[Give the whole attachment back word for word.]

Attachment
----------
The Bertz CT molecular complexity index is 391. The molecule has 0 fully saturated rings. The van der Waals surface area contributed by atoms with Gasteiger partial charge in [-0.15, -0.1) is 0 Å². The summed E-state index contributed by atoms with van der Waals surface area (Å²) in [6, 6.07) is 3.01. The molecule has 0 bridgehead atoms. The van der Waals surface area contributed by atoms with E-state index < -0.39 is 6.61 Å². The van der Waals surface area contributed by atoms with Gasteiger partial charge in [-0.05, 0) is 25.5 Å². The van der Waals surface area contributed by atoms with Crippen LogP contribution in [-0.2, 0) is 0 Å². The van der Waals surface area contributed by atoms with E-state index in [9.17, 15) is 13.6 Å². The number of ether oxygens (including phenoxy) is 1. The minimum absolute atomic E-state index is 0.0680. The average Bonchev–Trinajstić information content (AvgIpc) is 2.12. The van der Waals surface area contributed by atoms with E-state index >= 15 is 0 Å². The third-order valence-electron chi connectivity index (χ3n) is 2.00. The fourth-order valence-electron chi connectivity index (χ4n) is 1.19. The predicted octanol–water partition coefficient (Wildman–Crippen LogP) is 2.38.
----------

The Bertz CT molecular complexity index is 391. The molecule has 0 fully saturated rings. The van der Waals surface area contributed by atoms with Gasteiger partial charge in [-0.15, -0.1) is 0 Å². The summed E-state index contributed by atoms with van der Waals surface area (Å²) in [6, 6.07) is 3.01. The molecule has 0 bridgehead atoms. The van der Waals surface area contributed by atoms with E-state index < -0.39 is 6.61 Å². The van der Waals surface area contributed by atoms with Gasteiger partial charge in [-0.05, 0) is 25.5 Å². The van der Waals surface area contributed by atoms with Crippen LogP contribution in [-0.2, 0) is 0 Å². The van der Waals surface area contributed by atoms with E-state index in [9.17, 15) is 13.6 Å². The number of ether oxygens (including phenoxy) is 1. The minimum absolute atomic E-state index is 0.0680. The average Bonchev–Trinajstić information content (AvgIpc) is 2.12. The van der Waals surface area contributed by atoms with E-state index >= 15 is 0 Å². The third-order valence-electron chi connectivity index (χ3n) is 2.00. The fourth-order valence-electron chi connectivity index (χ4n) is 1.19. The predicted octanol–water partition coefficient (Wildman–Crippen LogP) is 2.38.